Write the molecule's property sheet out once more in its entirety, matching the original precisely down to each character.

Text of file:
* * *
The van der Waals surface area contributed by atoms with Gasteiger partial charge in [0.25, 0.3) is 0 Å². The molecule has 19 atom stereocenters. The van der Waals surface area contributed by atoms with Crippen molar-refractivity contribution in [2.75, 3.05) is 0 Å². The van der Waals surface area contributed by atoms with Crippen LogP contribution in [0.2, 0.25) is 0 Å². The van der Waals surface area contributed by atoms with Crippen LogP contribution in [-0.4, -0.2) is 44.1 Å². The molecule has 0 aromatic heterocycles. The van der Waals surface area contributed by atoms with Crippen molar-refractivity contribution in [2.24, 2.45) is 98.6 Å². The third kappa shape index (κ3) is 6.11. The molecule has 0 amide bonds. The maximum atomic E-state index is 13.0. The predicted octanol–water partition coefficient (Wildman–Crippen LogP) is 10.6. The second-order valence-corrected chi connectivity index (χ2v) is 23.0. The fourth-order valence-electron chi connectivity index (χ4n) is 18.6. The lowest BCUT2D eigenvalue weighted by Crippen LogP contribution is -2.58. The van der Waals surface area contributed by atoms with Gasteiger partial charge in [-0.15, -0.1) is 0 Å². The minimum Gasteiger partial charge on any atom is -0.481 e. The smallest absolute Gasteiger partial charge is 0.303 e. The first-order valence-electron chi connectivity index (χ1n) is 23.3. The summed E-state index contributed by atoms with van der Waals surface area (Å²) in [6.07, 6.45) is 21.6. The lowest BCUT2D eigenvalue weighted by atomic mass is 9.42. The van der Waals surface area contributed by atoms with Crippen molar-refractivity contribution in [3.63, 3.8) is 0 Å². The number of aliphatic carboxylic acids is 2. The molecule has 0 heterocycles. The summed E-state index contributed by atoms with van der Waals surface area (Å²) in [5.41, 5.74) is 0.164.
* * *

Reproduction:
The van der Waals surface area contributed by atoms with Gasteiger partial charge in [0.25, 0.3) is 0 Å². The molecule has 19 atom stereocenters. The van der Waals surface area contributed by atoms with Crippen molar-refractivity contribution in [2.75, 3.05) is 0 Å². The van der Waals surface area contributed by atoms with Crippen LogP contribution in [0.2, 0.25) is 0 Å². The van der Waals surface area contributed by atoms with Crippen LogP contribution in [-0.4, -0.2) is 44.1 Å². The molecule has 0 aromatic heterocycles. The van der Waals surface area contributed by atoms with Crippen molar-refractivity contribution in [2.24, 2.45) is 98.6 Å². The third kappa shape index (κ3) is 6.11. The molecule has 0 amide bonds. The maximum atomic E-state index is 13.0. The predicted octanol–water partition coefficient (Wildman–Crippen LogP) is 10.6. The second-order valence-corrected chi connectivity index (χ2v) is 23.0. The fourth-order valence-electron chi connectivity index (χ4n) is 18.6. The lowest BCUT2D eigenvalue weighted by Crippen LogP contribution is -2.58. The van der Waals surface area contributed by atoms with Gasteiger partial charge in [-0.15, -0.1) is 0 Å². The minimum Gasteiger partial charge on any atom is -0.481 e. The smallest absolute Gasteiger partial charge is 0.303 e. The first-order valence-electron chi connectivity index (χ1n) is 23.3. The summed E-state index contributed by atoms with van der Waals surface area (Å²) in [6.07, 6.45) is 21.6. The lowest BCUT2D eigenvalue weighted by atomic mass is 9.42. The van der Waals surface area contributed by atoms with Crippen molar-refractivity contribution in [3.63, 3.8) is 0 Å². The number of aliphatic carboxylic acids is 2. The molecule has 0 heterocycles. The summed E-state index contributed by atoms with van der Waals surface area (Å²) in [5.41, 5.74) is 0.164.